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As much as the New Jersey Devils have made gains in trading for Taylor Hall and Marcus Johansson, they’ll still need some familiar faces to fight their way out of the cellar.

It looks almost certain* that they’ll begin the 2017-18 season without one common fixture, as the Devils announced that Travis Zajac will miss about four-to-six months after undergoing surgery on his left pectoral muscle.

The injury occurred during Zajac’s off-season training; the Devils didn’t share exactly how that occurred, though.

Zajac, 32, has generally been quite sturdy for the Devils. He played in 80 games in 2016-17, collecting 45 points. He also appeared in 80 games in 2013-14 while playing 74 in both 2014-15 and 2015-16. He also played all 82 games for four straight seasons early in his career, so this must be frustrating for the veteran center.

* – Yes, four-to-six months would mean missing a significant chunk of the regular season … but sometimes hockey players make downright shocking recoveries. Just saying.

Lightning join effort to move Confederate monument

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The Tampa Bay Lightning joined the Rays and Buccaneers in releasing a joint statement regarding their efforts to help move Confederate monument Memoria in Aeterna from downtown Tampa following last weekend’s awful events in Charlottesville, Va.

This effort gained steam as Hillsborough County government officials announced that $150K in private funds would be needed to make the change, according to the Tampa Bay Times.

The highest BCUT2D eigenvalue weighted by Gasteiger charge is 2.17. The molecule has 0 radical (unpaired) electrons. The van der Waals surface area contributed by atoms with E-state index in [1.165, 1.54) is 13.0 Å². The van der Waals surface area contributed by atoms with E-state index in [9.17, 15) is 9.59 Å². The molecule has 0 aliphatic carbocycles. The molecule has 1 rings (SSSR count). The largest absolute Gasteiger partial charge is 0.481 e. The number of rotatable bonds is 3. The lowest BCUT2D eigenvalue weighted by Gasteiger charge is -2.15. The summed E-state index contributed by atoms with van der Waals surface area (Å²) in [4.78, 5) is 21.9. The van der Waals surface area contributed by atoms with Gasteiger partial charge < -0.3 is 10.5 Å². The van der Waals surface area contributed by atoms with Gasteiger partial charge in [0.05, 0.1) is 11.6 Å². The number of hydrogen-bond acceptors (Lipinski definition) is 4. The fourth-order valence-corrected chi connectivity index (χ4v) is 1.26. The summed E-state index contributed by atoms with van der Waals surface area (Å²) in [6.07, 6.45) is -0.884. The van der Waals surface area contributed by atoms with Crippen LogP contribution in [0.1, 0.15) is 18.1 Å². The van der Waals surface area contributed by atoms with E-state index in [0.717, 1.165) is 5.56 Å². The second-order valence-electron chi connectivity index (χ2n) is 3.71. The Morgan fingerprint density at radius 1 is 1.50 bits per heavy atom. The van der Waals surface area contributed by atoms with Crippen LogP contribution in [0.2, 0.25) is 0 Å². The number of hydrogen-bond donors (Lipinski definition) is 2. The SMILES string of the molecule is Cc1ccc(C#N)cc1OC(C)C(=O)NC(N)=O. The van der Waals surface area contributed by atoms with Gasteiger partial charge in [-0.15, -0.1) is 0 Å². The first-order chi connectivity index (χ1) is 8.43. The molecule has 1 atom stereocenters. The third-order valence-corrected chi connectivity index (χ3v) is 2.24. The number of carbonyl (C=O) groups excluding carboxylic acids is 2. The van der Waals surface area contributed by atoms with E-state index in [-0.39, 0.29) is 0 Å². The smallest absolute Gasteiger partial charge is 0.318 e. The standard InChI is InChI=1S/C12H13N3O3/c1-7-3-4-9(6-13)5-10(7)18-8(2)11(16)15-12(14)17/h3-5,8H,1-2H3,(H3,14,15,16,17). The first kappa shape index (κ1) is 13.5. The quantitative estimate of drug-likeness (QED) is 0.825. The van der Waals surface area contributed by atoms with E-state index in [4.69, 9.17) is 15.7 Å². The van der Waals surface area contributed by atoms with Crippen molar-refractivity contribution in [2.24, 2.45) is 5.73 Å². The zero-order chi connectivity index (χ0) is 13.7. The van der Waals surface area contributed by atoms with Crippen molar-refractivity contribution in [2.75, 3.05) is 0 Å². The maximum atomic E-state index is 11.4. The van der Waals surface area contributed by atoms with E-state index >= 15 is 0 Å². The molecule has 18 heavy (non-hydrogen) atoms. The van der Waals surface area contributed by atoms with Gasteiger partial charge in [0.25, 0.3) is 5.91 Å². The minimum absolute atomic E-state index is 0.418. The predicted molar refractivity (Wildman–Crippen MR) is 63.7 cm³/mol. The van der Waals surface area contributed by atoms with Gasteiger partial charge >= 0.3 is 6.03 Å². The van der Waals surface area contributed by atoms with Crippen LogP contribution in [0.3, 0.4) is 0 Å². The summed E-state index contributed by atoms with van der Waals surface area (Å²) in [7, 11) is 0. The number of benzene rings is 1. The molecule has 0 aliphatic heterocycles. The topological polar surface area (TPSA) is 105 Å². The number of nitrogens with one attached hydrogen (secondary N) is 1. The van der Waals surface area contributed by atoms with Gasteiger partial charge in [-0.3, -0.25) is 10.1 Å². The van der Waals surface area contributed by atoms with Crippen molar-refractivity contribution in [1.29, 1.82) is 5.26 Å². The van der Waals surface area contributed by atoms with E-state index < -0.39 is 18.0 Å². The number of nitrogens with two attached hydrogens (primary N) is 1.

The Go Fund Me drive is currently over $50K as of this writing. If funding goes through, the monument would reportedly move from downtown Tampa Bay to a family cemetery.

Here’s that joint statement:

As Shutdown Corner’s Jay Busbee reports, it’s likely that former NFL head coach Tony Dungy brought wider attention to the matter, challenging sports teams to contribute while donating $5K himself.

The Tampa Bay Times’ Joe Smith reports that Lightning forward J.T. Brown has personally donated $1,500. The donation was inspired in part by the birth of his daughter Lily.

“How would I explain why someone doesn’t like her?” Brown said, via Smith. “Or why is this going on in the world?”

This is what the monument looks like:

This isn’t the only case of NHL teams being connected to those tragic events, as the Detroit Red Wings and NHL announced that they may pursue legal action after the Red Wings’ logo was used by white nationalists during the weekend.

Busbee has more on the Tampa Bay monument situation here.